Chapter 6 - Water
After reading through this chapter, you should be able to:
- Explain why being hydrated is important for alertness.
- Name factors that contribute to dehydration.
- Determine whether you are drinking enough water daily to stay hydrated.
As mentioned earlier in this workbook, it is not just sleep that affects your alertness. Examples have been provided related to digestion and food. Similarly, hydration has an affect on your ability to feel alert and be safe.
When your body is low on water, it tries to conserve what you have left. It does this by reducing your activity and making you relax and slow down. When you are relaxed, you have a higher chance of falling asleep. Being dehydrated can also make you feel lightheaded and cause headaches.
Most people do not drink enough water to be fully hydrated. In extreme cases, this can result in medical problems, including kidney problems. In most cases, however, the effects of dehydration are short term and are easily solved by drinking more water.
The recommended daily intake of water is two litres or eight glasses. Drinking less than this contributes to dehydration. There are other factors that can cause dehydration, even if your daily intake of water is adequate. Some of these factors include:
- Performing physically demanding tasks
- Drinking a lot of caffeinated drinks. Caffeine is a diuretic, a substance that actively flushes water from your body
- Working in hot environments
- Drinking alcohol, which is also a diuretic
- Drinking soft drinks, which may not provide the same degree of hydration as plain water
- Eating foods that are high in salt, which require additional water to be processed through the body
Another problem can be the availability of water in the workplace. For example, many employees who drive vehicles for a living do not have access to water unless they bring it with them.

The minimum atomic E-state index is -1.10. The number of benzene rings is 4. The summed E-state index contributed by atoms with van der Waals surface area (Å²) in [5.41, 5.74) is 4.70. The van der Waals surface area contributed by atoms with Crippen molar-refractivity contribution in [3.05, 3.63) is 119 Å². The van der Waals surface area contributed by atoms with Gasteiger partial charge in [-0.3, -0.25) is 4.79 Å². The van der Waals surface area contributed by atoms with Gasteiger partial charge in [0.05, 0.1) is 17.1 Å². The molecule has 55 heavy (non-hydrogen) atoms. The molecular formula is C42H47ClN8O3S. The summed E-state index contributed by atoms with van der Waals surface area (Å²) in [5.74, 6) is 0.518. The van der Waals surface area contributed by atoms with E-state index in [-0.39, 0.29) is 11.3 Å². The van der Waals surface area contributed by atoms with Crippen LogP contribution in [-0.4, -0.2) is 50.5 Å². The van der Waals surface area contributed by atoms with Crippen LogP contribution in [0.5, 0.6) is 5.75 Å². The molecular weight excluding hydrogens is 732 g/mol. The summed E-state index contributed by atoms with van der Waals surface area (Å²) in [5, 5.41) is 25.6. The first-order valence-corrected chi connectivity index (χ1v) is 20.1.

To be as alert and awake as possible, you need to be aware of your water intake. For some people, this may mean doubling their fluid intake or more. Surprisingly, many people find that when they drink more water they feel more alert but don’t go to the toilet any more often – their urine output is simply higher each time.
What sort of fluids do you drink at work?
Approximately how much water do you drink at work?
Based on what you have just read, do you think you need to make any changes in your drinking habits? Provide details.
Terry is a 52-year-old pilot who has been flying for 24 years. He flies 100 to 110 hours per month at all hours of the day.
A while ago, Terry’s friend suggested that drinking water might help him feel more alert while flying. She also recommended that he think more about when he drinks coffee and alcohol.
Now Terry only drinks coffee when he is really tired. This way he reduces his dehydration from caffeine but still gets its stimulating benefits. Terry also drinks more water now but doesn’t need to go to the toilet any more frequently. Although he was initially sceptical, these new strategies have helped Terry feel more alert.
- Why might Terry have to go to the toilet more frequently when he drinks caffeinated drinks?
- What effects do alcohol and caffeine have on water in the body?
- How does water affect alertness?
- On average, what is the minimum amount of water you should drink every day?
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